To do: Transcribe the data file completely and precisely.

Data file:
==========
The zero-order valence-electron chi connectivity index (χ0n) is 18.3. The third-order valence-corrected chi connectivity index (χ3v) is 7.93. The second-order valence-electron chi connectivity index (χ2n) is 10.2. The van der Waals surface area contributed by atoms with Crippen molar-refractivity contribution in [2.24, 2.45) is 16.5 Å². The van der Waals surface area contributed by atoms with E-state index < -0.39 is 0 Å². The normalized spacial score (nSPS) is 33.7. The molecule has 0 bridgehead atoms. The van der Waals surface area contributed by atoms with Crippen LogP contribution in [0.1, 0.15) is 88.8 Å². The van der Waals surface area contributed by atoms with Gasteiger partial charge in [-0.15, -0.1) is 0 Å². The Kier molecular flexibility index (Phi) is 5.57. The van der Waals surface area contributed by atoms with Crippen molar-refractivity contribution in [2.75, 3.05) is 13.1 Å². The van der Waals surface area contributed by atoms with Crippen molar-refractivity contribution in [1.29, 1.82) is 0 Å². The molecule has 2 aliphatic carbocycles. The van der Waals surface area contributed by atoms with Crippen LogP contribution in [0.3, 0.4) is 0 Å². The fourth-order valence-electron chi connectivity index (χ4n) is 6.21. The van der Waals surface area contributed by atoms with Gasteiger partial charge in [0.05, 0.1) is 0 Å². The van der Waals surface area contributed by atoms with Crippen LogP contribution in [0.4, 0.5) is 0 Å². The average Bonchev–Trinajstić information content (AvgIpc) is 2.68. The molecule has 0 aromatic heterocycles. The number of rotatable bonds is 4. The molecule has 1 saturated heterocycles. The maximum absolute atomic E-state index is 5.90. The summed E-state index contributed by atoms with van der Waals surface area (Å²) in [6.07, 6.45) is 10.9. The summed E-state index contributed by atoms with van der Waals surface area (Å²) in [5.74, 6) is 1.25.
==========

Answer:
The zero-order valence-electron chi connectivity index (χ0n) is 18.3. The third-order valence-corrected chi connectivity index (χ3v) is 7.93. The second-order valence-electron chi connectivity index (χ2n) is 10.2. The van der Waals surface area contributed by atoms with Crippen molar-refractivity contribution in [2.24, 2.45) is 16.5 Å². The van der Waals surface area contributed by atoms with E-state index < -0.39 is 0 Å². The normalized spacial score (nSPS) is 33.7. The molecule has 0 bridgehead atoms. The van der Waals surface area contributed by atoms with Crippen LogP contribution in [0.1, 0.15) is 88.8 Å². The van der Waals surface area contributed by atoms with Gasteiger partial charge in [-0.15, -0.1) is 0 Å². The Kier molecular flexibility index (Phi) is 5.57. The van der Waals surface area contributed by atoms with Crippen molar-refractivity contribution in [2.75, 3.05) is 13.1 Å². The van der Waals surface area contributed by atoms with Crippen molar-refractivity contribution in [1.29, 1.82) is 0 Å². The molecule has 2 aliphatic carbocycles. The van der Waals surface area contributed by atoms with Crippen LogP contribution in [0.3, 0.4) is 0 Å². The fourth-order valence-electron chi connectivity index (χ4n) is 6.21. The van der Waals surface area contributed by atoms with Gasteiger partial charge in [0.05, 0.1) is 0 Å². The van der Waals surface area contributed by atoms with Crippen LogP contribution in [0.4, 0.5) is 0 Å². The average Bonchev–Trinajstić information content (AvgIpc) is 2.68. The molecule has 0 aromatic heterocycles. The number of rotatable bonds is 4. The molecule has 1 saturated heterocycles. The maximum absolute atomic E-state index is 5.90. The summed E-state index contributed by atoms with van der Waals surface area (Å²) in [6.07, 6.45) is 10.9. The summed E-state index contributed by atoms with van der Waals surface area (Å²) in [5.74, 6) is 1.25.